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Spanish families prioritizing education and health over entertainment

Household spending survey shows people are also buying fewer clothes than before the crisis

Spanish families have been spending less on dining out.
Spanish families have been spending less on dining out.

If there is any reliable indicator that the budding economic recovery has yet to be felt by Spanish households, it would probably be the amount parents allocate for their children’s allowances.

A survey of 2013 family budgets released on Tuesday by the National Statistics Institute shows that weekly allowances fell an average 21 percent last year, for an accumulated drop of over 50 percent since 2006.

While seemingly anecdotal, the number reflects the fact that many Spanish households have been tightening their belts since the beginning of the crisis, cutting back on things like going to the movies, dining out and buying clothes.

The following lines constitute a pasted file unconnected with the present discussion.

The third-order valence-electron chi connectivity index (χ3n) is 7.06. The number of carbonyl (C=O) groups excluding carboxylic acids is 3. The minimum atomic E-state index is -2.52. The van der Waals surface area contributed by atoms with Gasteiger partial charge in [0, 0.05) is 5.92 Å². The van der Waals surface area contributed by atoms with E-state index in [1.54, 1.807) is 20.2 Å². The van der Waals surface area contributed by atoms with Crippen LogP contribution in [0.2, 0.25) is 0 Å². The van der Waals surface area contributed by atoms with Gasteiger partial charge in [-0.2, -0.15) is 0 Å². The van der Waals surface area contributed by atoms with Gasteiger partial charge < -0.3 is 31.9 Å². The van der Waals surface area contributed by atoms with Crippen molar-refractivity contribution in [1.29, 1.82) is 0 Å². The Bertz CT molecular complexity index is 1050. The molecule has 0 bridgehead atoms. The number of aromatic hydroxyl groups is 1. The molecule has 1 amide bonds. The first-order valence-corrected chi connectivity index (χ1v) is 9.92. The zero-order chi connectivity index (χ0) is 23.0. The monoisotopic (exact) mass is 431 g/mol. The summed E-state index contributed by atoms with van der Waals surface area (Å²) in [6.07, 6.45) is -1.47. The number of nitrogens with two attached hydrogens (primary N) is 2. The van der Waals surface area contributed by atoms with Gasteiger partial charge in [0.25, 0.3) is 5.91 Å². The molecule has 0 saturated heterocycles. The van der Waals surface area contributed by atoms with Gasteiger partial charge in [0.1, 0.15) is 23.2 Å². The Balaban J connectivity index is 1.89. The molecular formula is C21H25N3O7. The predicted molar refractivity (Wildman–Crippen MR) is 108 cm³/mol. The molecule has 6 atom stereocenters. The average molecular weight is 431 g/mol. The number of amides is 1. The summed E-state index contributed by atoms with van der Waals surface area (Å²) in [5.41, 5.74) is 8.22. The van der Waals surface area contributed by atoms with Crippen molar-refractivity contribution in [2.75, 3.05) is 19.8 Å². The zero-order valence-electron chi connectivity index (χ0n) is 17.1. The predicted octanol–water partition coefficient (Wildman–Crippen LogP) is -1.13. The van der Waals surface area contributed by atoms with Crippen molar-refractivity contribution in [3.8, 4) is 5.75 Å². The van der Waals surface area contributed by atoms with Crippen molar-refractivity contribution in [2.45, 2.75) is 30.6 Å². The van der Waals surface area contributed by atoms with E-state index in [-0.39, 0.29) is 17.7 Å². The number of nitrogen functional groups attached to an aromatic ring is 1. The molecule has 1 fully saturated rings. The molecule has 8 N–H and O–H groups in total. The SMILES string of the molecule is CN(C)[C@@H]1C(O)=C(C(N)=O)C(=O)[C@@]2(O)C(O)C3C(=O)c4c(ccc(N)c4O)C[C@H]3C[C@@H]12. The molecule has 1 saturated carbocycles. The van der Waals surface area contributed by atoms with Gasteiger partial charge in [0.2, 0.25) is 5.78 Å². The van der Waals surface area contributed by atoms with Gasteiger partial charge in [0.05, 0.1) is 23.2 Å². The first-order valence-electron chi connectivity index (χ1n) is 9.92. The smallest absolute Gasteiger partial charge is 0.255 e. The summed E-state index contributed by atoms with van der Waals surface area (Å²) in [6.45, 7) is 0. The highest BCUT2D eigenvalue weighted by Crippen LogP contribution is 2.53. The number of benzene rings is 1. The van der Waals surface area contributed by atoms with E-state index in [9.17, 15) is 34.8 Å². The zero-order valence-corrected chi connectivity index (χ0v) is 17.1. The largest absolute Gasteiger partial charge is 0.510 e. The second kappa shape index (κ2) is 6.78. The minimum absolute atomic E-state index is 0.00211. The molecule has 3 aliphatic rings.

Average household expenditures shrank 3.7% last year, mostly due to cutbacks in travel and entertainment

Average household expenditure shrank 3.7% last year, mostly as a result of cutbacks in travel and entertainment. Meanwhile, Spanish families spent more on utilities, education and medicine.

Between 2008 and 2013, average household spending fell 14.5%, reflecting lower incomes. Families reduced their outlays on clothing and footwear by 30 percent over the same five-year period, and by 29% on culture and entertainment.

Meanwhile, electricity, gas and water expenses grew 3.7% while spending on education rose 22%. This has a lot to do with higher university tuition fees and cuts to schoolbook subsidies. Pharmaceutical co-payments are also responsible for greater outlays on prescription drugs.

Statistics show that the hotel and restaurant industries are continuing to do well despite the domestic drop in spending, thanks to foreign receipts. According to Industry Ministry figures, foreign tourists spent a record €14.9 billion between January and April of this year, a 11.2% rise from the same period in 2013.